It Came From On High 

It Came From On High

Church groups, shareholders played a role in Stone's bleach-plant shutdown

The stacks of paper that pile up on environmentalists' desks about Stone Container's Frenchtown paper mill may seem smaller after its bleaching facility closes this June. After all, discharges of chloroform, chlorine gas and hydrochloric acid into the air and water will be eliminated with the closure.

Local activists, who have been keeping tabs on Stone Container's bleaching plant for years, celebrated its decision to close the facility as a public health and environmental victory. "It's a great day for the health of Missoula Valley residents and the Clark Fork River," says Billy Stern of the Native Forest Network. "Stone's decision to shut down the bleach plant at its Missoula mill makes great economic and environmental sense."

However, controversy surrounding the bleaching plant has a long history that stems not only from environmental organizations, but also from the United Methodist Church. The church has clout with the company because its members hold more than $90 billion in investment assets.

Stone Container says it closed its chlorine bleaching plant due to new EPA rules. But the United Methodist Church says that’s not the only reason.
Photo by Chad Harder

In 1995, the church, which is associated with the Interfaith Center on Corporate Responsibility, introduced a shareholder resolution to end the use of chlorine company-wide by 2002. According to Bruce Herbert, a consultant with the Interfaith Center, United Methodist Church has been working toward chlorine-free practices because of its own resolution to end its involvement with the use of dioxin. Dioxin, a by-product of the chlorine bleaching processes, is one of the most potent toxins on earth.

The resolution, had it been brought to a vote, probably would not have passed, Herbert says, but, nevertheless, Stone Container agreed to an evaluation of its bleaching facilities by an independent consultant if the resolution was withdrawn. Stone also agreed not to make any additional expenditures on bleaching equipment until the review was completed.

"Stone set aside money under the Interfaith Center's direction and we brought in a consulting engineer, one who has designed some of the most environmentally sound and economically efficient mills in the world," Herbert says.

Engineer Richard Albert recommended that Stone slowly work toward using chlorine-free technology instead of trying to convert all at once. "It had to be something doable," says Herbert. "We had to demonstrate the feasibility of chlorine-free."

By converting slowly to chlorine-free technology, the recommendations were also economically feasible-a plus for investors. But even with such strong recommendations in favor of the move, Stone was juggling too many things to divert its attention to the long-term. In April 1998, the Environmental Protection Agency passed the "Cluster Rules," new pollution control regulations which required, among other things, that companies move away from elemental chlorine and toward chlorine dioxide technology by April, 2001. That new technology would have cost Stone $10-15 million for the Frenchtown mill's bleaching facility. And, if that weren't enough, talk of a merger was in the air, making Stone nervous about issuing any important decisions before the marriage with Jefferson Smurfit Corp., which occurred in November.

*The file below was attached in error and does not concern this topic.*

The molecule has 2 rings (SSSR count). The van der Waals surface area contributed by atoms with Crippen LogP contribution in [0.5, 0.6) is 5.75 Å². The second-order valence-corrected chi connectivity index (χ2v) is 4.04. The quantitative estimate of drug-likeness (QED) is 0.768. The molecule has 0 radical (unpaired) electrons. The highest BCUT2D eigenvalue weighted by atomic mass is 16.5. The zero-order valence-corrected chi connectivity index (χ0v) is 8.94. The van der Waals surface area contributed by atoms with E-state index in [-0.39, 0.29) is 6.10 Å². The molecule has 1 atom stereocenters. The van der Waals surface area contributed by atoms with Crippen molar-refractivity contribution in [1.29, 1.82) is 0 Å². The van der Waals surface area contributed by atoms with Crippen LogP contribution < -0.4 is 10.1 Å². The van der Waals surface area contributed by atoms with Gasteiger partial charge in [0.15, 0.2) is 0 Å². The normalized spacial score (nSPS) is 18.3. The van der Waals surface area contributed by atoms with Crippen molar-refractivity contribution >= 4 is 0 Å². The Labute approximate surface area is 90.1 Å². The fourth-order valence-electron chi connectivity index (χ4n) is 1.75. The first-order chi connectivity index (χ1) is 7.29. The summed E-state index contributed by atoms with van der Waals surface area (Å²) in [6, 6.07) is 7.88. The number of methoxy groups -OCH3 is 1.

So, while Stone fulfilled its obligations with the Interfaith Center and the shareholders, Herbert says that the merger really stopped the chlorine-free movement in its tracks. "The recommendations have been given but not acted on," Herbert says. "We may do another resolution, but we are not really sure what we can do." And though the entire company may not be moving toward the chlorine-free processes, the Frenchtown mill will still be bleach-free by June. "One can safely put forth that these negotiations definitely had an impact in moving them in this direction [of closing the bleach plant,]" Herbert says.

Bob Boschee, the mill's general manager, doesn't agree. He says the resolution and subsequent negotiations and any other pressure from environmentalists had no impact on Stone's decision to close the bleach plant. The Cluster Rules, he says, offered the best reason to consolidate bleaching operations and close the plant here.

With fewer emissions into the air and water, Missoula residents reap the benefits of the closure, whatever the reason, but some community members worry that the problems just moved to another part of the country.

"The resolution called for Stone to move to chlorine-free mills," says Pastor Steve Garnaas-Holmes with First United Methodist Church. "They didn't solve the problem by saying we won't bleach here, because they will just bleach somewhere else. The church is interested in moving beyond the Not-In-My-Backyard syndrome."

Garnaas-Holmes adds that the church is interested in increasing the numbers of jobs, and environmentalists have agreed. "There will be fewer jobs lost if the facility was reorganized for totally chlorine-free technology," says Garnaas-Holmes. "In fact, there would be more jobs."

When the bleach plant at the Frenchtown mill closes, ten people in the company may lose their jobs, most likely recently hired employees. But, with community support, the job situation may not be all bad. Bryony Schwan, director of Women's Voice for the Earth, says, "I'm trying to put together a group of people in the community to make sure that, if anyone is laid off, they will get community support for new jobs."

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